Travel review: Sri Lanka - a Paradise island

Tea plantation near Nuwara Eliya in Sri Lanka.

Tea plantation near Nuwara Eliya in Sri Lanka.

  • Conal Gregory embarks on an adventure exploring Sri Lanka, the pearl of the Indian Ocean
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From elephants and leopards to cave-temples and tea plantations, not to mention sandy surf beaches and a cerulean blue coastline, the island of Sri Lanka has much to discover.

Few countries have so many Unesco World Heritage Sites packed into such a small area whilst it is probably the best destination in Asia for viewing wildlife.

Sri Lanka lies just under 11 hours away and its diversity makes it ideal for a multi-centre holiday, ideally on a guided tour. Locals speak Sinhala or Tamil but are keen to practice their English.

The driest periods are November to March and July to August with temperatures reaching 30C throughout the year.

Colombo, the capital, lies south of the international airport. Aim for the port and the iconic Grand Oriental hotel in York Street, which used to be the first destination for ocean-going passengers. Its harbour room restaurant offers good panoramic views.

Suitably fortified, explore the chaotic bazaar district of Pettah. Among its knotted streets are mosques, temples and churches with women dressed in bright saris which vividly contrast with the children’s white school uniforms. For more refined shopping, try the boutiques of Bambalapitiya and Kollupitiya but do not miss the National Museum which displays incredible craftsmanship. The regalia of the kings of Kandy, once housed at Windsor Castle, is worth the visit alone.

Vibrant colours are everywhere and Sri Lankans love celebrating. Try to catch one of the key events. In February 100 elephants parade through the streets of Colombo, the capital, to the Gangaramaya temple for full moon Navam Poya Day. Vesak in May sees vehicles decorated with streamers, platforms erected to display scenes from the life of Buddha and lamps lit in front of homes. In July see Hindu fire-walking across burning coals at Kataragama in the south-east.

The Pinnawela elephant orphanage is a must. For just 250 rupees (about £1.20), you can buy a bottle of milk and feed a baby elephant. For an unusual souvenir, local shops sell stationery made from elephant dung.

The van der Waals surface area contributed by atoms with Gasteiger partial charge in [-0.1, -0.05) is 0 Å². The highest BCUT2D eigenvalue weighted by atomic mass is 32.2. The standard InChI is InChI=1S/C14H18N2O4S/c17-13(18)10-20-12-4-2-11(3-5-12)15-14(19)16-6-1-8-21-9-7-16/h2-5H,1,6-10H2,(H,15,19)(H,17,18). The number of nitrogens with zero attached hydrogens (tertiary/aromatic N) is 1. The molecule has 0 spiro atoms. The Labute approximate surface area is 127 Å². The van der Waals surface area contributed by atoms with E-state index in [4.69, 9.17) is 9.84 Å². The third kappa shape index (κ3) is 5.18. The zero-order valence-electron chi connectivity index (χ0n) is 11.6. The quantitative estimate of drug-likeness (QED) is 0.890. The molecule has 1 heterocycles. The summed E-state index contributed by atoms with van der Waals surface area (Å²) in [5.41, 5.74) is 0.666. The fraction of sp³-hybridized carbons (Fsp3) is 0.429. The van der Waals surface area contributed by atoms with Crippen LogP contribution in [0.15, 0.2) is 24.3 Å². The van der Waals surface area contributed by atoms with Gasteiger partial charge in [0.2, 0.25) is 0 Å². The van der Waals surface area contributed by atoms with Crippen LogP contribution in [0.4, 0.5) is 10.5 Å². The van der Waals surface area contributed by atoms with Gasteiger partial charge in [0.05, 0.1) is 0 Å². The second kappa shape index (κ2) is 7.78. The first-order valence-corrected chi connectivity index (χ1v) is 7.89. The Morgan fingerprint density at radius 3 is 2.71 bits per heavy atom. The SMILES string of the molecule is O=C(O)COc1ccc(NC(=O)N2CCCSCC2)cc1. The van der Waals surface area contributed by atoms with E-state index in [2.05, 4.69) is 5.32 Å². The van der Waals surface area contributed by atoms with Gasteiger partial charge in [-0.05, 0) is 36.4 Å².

The cave temples of Dambulla, lying within an immense granite outcrop, make a total contrast. The series of five dimly lit caves are richly adorned with well preserved frescoes and over 150 Buddhist statues.

Nearby is a massive flat-topped, sheer-sided rock which rises abruptly from the plains. Known as Sigiriya or Lion Rock, its 200m can be climbed to a 5th century fortress. Legend has it that king Kasiyapa killed his parents and took over the throne. His brother vowed to kill him and so he built Sigiriya as a refuge.

Halfway up in a niche are frescoes depicting cloud maidens or possibly royal wives and courtesans who are shown bathing or tending flowers. The stairs are exhilarating and catwalks precipitous but the reward is a marvellous view.

Kandy is home to Buddhism’s most sacred shrine on the island, the Temple of the Tooth, as well as the impressive Peradeniya botanical gardens, with a remarkable collection of plants and trees.

A drive inland to the hillside tea plantations presents verdant valleys and slopes. Many tea estates welcome visitors and are delighted to explain the process. Some have bungalows for rent which were built in the 19th century for estate managers. Surprisingly, tea bags are served almost everywhere. One of the finest to try is orange pekoe.

Take the road from Kandy with its hairpin bends and views of spectacular waterfalls to Nuwara Eliya, the highest town. It reminded me of the Scottish Highlands. Stay at the Grand Hotel, once the summer home of the Governor. It has arguably the best trained staff in Sri Lanka and offers a magnificent buffet.

Galle, pronounced ‘Gaul’, lies on the island’s south coast and houses the country’s best preserved colonial past. The city hosts several festivals from literary to folk music.

Leopard spotting is high on many agendas. Yala National Park is the usual destination. The dry woodlands and scrub also attract prolific birdlife and herds of elephants. Yet on a pre-dawn jeep safari leopards proved elusive – probably because 100-plus vehicles scared the leopards away.

For a far better chance of spotting leopard as well as sloth bear, visit the Wilpattu park in the north-west. It is far less crowded than Yala.

Finally, for idyllic white sandy beaches, try Kalpitiya and Tangalla or Arugam for surfing and Uppuveli for snorkelling. For whale-watching, Mirissa is top choice.

• Only SriLankan Airlines fly non-stop from London with return fares from £525

Guided tours available from Archers Holidays, India Odyssey, Kuoni Travel, Riviera Travel, Transindus, Virgin Holidays

Visa required: information at www.eta.gov.lk

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